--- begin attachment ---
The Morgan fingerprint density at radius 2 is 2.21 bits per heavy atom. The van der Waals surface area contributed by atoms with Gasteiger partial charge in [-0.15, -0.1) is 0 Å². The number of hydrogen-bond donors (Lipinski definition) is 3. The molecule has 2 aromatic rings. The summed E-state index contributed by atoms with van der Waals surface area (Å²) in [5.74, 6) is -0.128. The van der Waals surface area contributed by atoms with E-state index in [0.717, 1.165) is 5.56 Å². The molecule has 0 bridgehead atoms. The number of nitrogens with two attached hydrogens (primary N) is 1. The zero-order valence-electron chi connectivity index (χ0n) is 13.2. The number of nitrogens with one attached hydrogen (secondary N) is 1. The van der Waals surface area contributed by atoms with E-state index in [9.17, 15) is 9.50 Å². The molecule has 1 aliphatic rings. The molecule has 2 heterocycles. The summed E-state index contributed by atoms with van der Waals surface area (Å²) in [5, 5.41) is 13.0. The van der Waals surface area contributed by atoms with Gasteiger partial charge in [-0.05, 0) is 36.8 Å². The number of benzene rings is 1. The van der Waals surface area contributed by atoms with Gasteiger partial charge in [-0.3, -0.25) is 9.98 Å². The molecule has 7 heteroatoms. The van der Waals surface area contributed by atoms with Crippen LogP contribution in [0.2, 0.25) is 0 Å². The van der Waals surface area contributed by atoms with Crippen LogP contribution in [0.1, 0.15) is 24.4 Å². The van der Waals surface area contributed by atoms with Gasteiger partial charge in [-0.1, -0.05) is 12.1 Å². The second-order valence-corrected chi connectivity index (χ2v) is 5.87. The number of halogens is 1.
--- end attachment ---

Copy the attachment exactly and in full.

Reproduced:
The Morgan fingerprint density at radius 2 is 2.21 bits per heavy atom. The van der Waals surface area contributed by atoms with Gasteiger partial charge in [-0.15, -0.1) is 0 Å². The number of hydrogen-bond donors (Lipinski definition) is 3. The molecule has 2 aromatic rings. The summed E-state index contributed by atoms with van der Waals surface area (Å²) in [5.74, 6) is -0.128. The van der Waals surface area contributed by atoms with E-state index in [0.717, 1.165) is 5.56 Å². The molecule has 0 bridgehead atoms. The number of nitrogens with two attached hydrogens (primary N) is 1. The zero-order valence-electron chi connectivity index (χ0n) is 13.2. The number of nitrogens with one attached hydrogen (secondary N) is 1. The van der Waals surface area contributed by atoms with E-state index in [9.17, 15) is 9.50 Å². The molecule has 1 aliphatic rings. The molecule has 2 heterocycles. The summed E-state index contributed by atoms with van der Waals surface area (Å²) in [5, 5.41) is 13.0. The van der Waals surface area contributed by atoms with Gasteiger partial charge in [-0.05, 0) is 36.8 Å². The number of benzene rings is 1. The van der Waals surface area contributed by atoms with Gasteiger partial charge in [-0.3, -0.25) is 9.98 Å². The molecule has 7 heteroatoms. The van der Waals surface area contributed by atoms with Crippen LogP contribution in [0.2, 0.25) is 0 Å². The van der Waals surface area contributed by atoms with Crippen LogP contribution in [0.1, 0.15) is 24.4 Å². The van der Waals surface area contributed by atoms with Gasteiger partial charge in [-0.1, -0.05) is 12.1 Å². The second-order valence-corrected chi connectivity index (χ2v) is 5.87. The number of halogens is 1.